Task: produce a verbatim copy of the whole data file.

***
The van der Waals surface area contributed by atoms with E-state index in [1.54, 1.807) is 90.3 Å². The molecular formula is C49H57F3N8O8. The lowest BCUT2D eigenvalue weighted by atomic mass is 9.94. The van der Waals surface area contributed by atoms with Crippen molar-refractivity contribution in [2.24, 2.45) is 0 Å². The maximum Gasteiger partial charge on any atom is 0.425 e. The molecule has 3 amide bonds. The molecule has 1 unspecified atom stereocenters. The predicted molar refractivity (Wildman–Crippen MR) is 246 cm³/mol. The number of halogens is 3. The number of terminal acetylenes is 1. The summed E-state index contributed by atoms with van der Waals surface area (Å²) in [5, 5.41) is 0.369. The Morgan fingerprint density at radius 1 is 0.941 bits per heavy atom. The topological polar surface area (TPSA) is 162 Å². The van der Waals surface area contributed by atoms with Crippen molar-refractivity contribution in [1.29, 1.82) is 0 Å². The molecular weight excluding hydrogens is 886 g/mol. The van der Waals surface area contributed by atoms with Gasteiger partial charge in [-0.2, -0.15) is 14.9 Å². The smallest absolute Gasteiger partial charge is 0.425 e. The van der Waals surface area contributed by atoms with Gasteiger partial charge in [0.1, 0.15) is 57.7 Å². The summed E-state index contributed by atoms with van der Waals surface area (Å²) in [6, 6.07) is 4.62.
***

The van der Waals surface area contributed by atoms with E-state index in [1.54, 1.807) is 90.3 Å². The molecular formula is C49H57F3N8O8. The lowest BCUT2D eigenvalue weighted by atomic mass is 9.94. The van der Waals surface area contributed by atoms with Crippen molar-refractivity contribution in [2.24, 2.45) is 0 Å². The maximum Gasteiger partial charge on any atom is 0.425 e. The molecule has 3 amide bonds. The molecule has 1 unspecified atom stereocenters. The predicted molar refractivity (Wildman–Crippen MR) is 246 cm³/mol. The number of halogens is 3. The number of terminal acetylenes is 1. The summed E-state index contributed by atoms with van der Waals surface area (Å²) in [5, 5.41) is 0.369. The Morgan fingerprint density at radius 1 is 0.941 bits per heavy atom. The topological polar surface area (TPSA) is 162 Å². The van der Waals surface area contributed by atoms with Crippen molar-refractivity contribution in [1.29, 1.82) is 0 Å². The molecular weight excluding hydrogens is 886 g/mol. The van der Waals surface area contributed by atoms with Gasteiger partial charge in [-0.2, -0.15) is 14.9 Å². The smallest absolute Gasteiger partial charge is 0.425 e. The van der Waals surface area contributed by atoms with Gasteiger partial charge in [0.1, 0.15) is 57.7 Å². The summed E-state index contributed by atoms with van der Waals surface area (Å²) in [6, 6.07) is 4.62.